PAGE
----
Instead, FPUs are thought to be a suitable halfway house in helping to police peace operations in that:
International peacekeeping operations have in the past been labelled constabulary missions, calling for gendarme rather than military capabilities, although throughout the Cold War they were conducted primarily by military forces. Since 1996, beginning with the Multinational Specialised Unit in Bosnia, forces like the Italian Carabinieri and the Dutch Marechaussee have been in demand to deal with the combination of organised crime and ethnic extremism that complicates protracted social conflicts. (Mendee and Last 2008, p. 18)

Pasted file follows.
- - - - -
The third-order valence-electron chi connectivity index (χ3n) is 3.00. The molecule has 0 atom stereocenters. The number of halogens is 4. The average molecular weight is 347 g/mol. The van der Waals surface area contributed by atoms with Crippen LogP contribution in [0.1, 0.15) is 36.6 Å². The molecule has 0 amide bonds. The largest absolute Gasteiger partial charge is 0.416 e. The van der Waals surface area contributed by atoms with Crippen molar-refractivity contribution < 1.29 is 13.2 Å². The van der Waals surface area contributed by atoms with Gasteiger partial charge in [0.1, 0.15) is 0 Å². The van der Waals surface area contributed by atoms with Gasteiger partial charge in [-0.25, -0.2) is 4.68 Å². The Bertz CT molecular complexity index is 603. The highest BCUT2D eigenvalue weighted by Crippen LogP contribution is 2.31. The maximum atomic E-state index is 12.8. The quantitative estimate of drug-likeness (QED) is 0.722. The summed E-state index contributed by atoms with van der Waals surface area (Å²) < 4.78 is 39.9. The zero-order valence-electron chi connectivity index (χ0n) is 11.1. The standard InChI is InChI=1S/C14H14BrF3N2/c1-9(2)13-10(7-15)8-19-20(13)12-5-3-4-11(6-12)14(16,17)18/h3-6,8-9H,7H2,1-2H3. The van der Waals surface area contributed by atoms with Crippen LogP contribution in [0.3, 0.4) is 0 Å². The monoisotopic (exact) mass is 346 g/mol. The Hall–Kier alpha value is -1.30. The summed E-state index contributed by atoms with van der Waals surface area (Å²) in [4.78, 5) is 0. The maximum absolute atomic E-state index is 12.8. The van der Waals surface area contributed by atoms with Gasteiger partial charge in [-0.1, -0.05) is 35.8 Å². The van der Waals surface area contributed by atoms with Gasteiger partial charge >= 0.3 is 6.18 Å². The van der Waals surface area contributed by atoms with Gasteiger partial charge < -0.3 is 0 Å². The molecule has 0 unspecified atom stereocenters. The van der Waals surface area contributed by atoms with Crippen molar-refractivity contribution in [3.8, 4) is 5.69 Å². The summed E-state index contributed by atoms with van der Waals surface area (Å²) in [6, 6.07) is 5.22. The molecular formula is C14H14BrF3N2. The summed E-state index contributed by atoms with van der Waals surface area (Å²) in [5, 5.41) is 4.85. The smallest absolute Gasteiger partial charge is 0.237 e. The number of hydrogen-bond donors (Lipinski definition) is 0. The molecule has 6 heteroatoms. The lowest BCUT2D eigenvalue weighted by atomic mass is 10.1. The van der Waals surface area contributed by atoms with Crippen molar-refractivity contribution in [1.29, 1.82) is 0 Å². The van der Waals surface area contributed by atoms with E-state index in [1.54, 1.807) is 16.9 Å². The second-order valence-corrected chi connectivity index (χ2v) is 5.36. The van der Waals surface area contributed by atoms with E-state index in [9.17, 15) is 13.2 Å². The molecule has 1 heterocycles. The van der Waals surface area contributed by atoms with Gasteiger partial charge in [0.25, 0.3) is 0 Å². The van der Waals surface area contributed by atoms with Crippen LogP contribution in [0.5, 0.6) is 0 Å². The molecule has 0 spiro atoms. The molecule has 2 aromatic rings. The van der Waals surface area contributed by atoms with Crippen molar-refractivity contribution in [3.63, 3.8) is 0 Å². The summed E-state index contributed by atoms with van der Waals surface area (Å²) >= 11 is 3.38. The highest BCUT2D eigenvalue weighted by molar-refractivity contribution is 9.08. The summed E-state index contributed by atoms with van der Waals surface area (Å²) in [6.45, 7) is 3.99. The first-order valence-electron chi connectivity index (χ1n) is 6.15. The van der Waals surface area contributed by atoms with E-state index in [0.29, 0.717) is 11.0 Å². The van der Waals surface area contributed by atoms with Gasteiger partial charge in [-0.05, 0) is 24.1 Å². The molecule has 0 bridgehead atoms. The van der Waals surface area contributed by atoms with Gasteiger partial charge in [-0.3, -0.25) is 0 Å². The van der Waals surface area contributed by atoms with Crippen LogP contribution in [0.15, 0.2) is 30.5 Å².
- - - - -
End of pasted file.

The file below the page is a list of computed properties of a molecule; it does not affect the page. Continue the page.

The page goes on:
Constabulary forces, then, can seem appealing in certain situations as they are seen as capable of performing both “cooler” military and “hotter” police functions and can be assigned “in either a military or civilian capacity” (Perito 2004, p. 47). EU member states therefore promoted the creation of the EUROGENDFOR as filling a perceived capability gap as well as helping the EU redefine and extend its contributions to peace and stability operations (de Weger 2009). And reports and observation from places such as Timor Leste have suggested that such units, in this case the Guarda Nacional Republicana (GNR), have at times been key in the restoration of security and order due to their ability to respond quickly and decisively to small crises to avoid escalation of localized conflict (see LemayHebert 2009). Formed Police Units and military personnel are therefore being used with increased frequency to undertake policing in peace operations for a number of reasons. However, although the status of Formed Police Units is that of “police,” there remain a number of salient concerns both about the increased reliance on FPUs and about the use of military police or other military personnel in some policing-type roles.